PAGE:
Saturday, 5 July 2014

Human Evolution - Ringing The Changes In Tibet

Tibetan altitude gene came from extinct human species - life - 02 July 2014 - New Scientist

The evidence that archaic, diversifying human populations behaved like a ring species over Europe and Asia just keeps on accumulating.

A couple of years ago I blogged about how a research team led by Rasmus Nielsen of the University of California, Berkeley, USA found that Tibetans differ from the Han Chinese by about thirty genes and most of these genes control how the body responds to altitudes.

This was a case of very rapid human adaptive evolution over a period as short as 3-6,000 years during which the Tibetan population adapted to oxygen levels on the high Tibetan Plateau some 40% lower than at sea level.

The body's normal response to an increase in altitude or a sudden drop in oxygen levels is basically the same response as that to large blood loss. A hormone produced by the kidneys stimulates red blood cell production in the bone marrow until the oxygen carrying capacity of the blood is restores to its former level. This is just fine for a short-term measure and for replacing blood loss where the blood volume also increases, but for adaptation to lower oxygen levels it also increases the thickness of the blood which means blood pressure must also increase to push it through the smaller blood vessels.

Over the long term, this raised blood pressure and increased viscosity causes altitude sickness and even early death. In addition, conception is more difficult and fetal death more common so Han Chinese who move into high Tibet have an infant mortality rate three times that of Tibetans. As Rasmus Nielsen said at the time, "For such a very strong change, a lot of people would have had to die simply due to the fact that they had the wrong version of a gene".

The researchers found that the genetic changes improved the oxygen efficiency of the body and at the same time reduced its tendency to make more blood cells because the kidneys don't suffer from a lack of oxygen. What might be seen as a maladaptive mutation at lower levels became an adaptive mutation at high altitude. I used that at the time to show how meaning can change for the same information because meaning is specific to the environment. Change the environment and the meaning of genetic information can change, giving the lie to the absurd creationist claim that no new information can arise in the genome.

Now the same team has found that the adaptation might not have been due to a fortuitous mutation after all. One of the genes involved is EPAS1, the Tibetan version of which is believed to have come from the ancestors of the Nepalese Sherpa people and spread rapidly through the population about 30,000 years ago indicating significant adaptive benefits. They compared this gene to the same gene in other populations from around the world and found it was unique to Tibetans amongst all living populations.

Denisova Cave, Siberia
However, it was identical to that found in the Denisovans, the people known only from the DNA recovered from a bone found in the Denisova Cave in the Altai Mountains in east-central Asia who are believed to be close to Neanderthals and coexisted with them, and also interbreed with early modern humans as they spread out from African and up into Asia, just as the Neanderthals did. Several Southeast Asian and Austronesian peoples are now known to have Denisovan DNA just as many Eurasian people have some Neanderthal DNA.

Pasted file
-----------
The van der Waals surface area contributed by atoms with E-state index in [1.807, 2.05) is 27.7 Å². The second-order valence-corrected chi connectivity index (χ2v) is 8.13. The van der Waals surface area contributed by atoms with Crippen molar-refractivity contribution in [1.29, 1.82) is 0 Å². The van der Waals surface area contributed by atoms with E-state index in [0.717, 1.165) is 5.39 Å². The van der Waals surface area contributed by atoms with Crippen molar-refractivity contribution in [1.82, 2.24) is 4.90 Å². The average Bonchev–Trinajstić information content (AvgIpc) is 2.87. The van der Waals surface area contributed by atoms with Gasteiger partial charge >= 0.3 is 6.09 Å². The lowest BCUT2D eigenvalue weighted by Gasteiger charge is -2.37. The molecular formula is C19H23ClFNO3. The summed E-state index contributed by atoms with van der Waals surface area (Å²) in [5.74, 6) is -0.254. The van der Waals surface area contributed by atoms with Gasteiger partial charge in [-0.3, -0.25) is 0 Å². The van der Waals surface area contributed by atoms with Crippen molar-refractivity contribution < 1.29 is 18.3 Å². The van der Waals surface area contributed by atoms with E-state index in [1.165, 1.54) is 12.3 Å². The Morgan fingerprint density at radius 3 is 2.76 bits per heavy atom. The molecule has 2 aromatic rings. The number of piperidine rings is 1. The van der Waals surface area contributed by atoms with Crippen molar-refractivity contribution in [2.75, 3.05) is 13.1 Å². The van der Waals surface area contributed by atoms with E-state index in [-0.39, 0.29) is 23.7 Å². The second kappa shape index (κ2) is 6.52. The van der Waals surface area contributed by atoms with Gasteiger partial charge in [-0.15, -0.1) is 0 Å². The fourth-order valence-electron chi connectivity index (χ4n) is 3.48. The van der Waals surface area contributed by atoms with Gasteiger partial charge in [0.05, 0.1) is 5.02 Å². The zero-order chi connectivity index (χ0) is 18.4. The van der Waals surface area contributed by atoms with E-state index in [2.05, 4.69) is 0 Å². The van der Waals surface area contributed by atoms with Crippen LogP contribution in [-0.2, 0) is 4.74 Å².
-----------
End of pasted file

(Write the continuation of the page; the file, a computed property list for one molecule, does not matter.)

It's now clear that there was a time during which Homo sapiens moving out of Africa, having evolved there from a common ancestor with H. neanderthalensis and the 'Denisovan' hominids (who have yet to be assigned a specific name) and these three species acted like an incompletely speciated ring species able to interbreed at least occasionally and at least in parts of their range. In the same way that Europeans probably short-circuited evolution by acquiring genes evolved over 250,000 years in Europe by our Neanderthal cousins and so were able to expand rapidly into an environment alien to them but home to Neanderthals, so it looks like the immediate ancestors of the Nepalese Sherpas took a similar shortcut but one which wasn't especially useful until they in turn passed it on to the Han Chinese who were moving up into the Tibetan plateau.

Not that there was any conscious decision in this of course. It matters not to a gene whether it is acquired by mutation of by inheritance. Once it's in the population its relative success or failure will depend on what competition it finds itself up against and what is advantageous or disadvantageous in the given environment.

More work is needed to confirm that this is Denisovan DNA and not DNA acquired from Neanderthals as some people think. Neanderthals and Denisovans has very similar EPAS1 genes and the known distribution of Neanderthals places them closer to the probable origin of the Nepalese, with the Denisovans believed to be mainly in south-east Asia, but the matter is academic so far as interbreeding between the different hominid species is concerned. If it is confirmed, the relationship diagram, especially when interbreeding occurred, will need to be revised.

Whether from Denisovans or Neanderthals the Tibetans have acquired an important gene giving them the ability to live where few other people can and to tolerate low levels of oxygen which would make life very difficult for people without it. At lower altitudes, in modern humans, the same gene would be a distinct disadvantage but having acquired it somehow, the recent ancestors of the modern Tibetans were able to move into virgin territory which humans had probably never lived in before.

The question now is why did the Denisovans or Neanderthals evolve this form of the EPAS1 gene?

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